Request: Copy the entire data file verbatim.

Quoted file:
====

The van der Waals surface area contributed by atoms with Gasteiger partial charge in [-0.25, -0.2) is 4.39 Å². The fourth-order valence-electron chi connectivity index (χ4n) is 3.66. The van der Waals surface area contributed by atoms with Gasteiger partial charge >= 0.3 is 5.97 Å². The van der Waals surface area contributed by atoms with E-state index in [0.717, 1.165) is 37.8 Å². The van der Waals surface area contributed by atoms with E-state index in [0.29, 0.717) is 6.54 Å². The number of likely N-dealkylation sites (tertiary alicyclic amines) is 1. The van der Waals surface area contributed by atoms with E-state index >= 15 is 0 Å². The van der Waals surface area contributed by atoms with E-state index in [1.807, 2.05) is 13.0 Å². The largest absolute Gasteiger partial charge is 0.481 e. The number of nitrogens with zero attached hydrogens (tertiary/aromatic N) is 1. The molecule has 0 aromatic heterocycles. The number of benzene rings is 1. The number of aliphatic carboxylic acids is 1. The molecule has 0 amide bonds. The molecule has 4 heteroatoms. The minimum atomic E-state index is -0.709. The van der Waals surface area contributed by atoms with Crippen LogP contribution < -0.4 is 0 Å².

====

The van der Waals surface area contributed by atoms with Gasteiger partial charge in [-0.25, -0.2) is 4.39 Å². The fourth-order valence-electron chi connectivity index (χ4n) is 3.66. The van der Waals surface area contributed by atoms with Gasteiger partial charge >= 0.3 is 5.97 Å². The van der Waals surface area contributed by atoms with E-state index in [0.717, 1.165) is 37.8 Å². The van der Waals surface area contributed by atoms with E-state index in [0.29, 0.717) is 6.54 Å². The number of likely N-dealkylation sites (tertiary alicyclic amines) is 1. The van der Waals surface area contributed by atoms with E-state index >= 15 is 0 Å². The van der Waals surface area contributed by atoms with E-state index in [1.807, 2.05) is 13.0 Å². The largest absolute Gasteiger partial charge is 0.481 e. The number of nitrogens with zero attached hydrogens (tertiary/aromatic N) is 1. The molecule has 0 aromatic heterocycles. The number of benzene rings is 1. The number of aliphatic carboxylic acids is 1. The molecule has 0 amide bonds. The molecule has 4 heteroatoms. The minimum atomic E-state index is -0.709. The van der Waals surface area contributed by atoms with Crippen LogP contribution < -0.4 is 0 Å².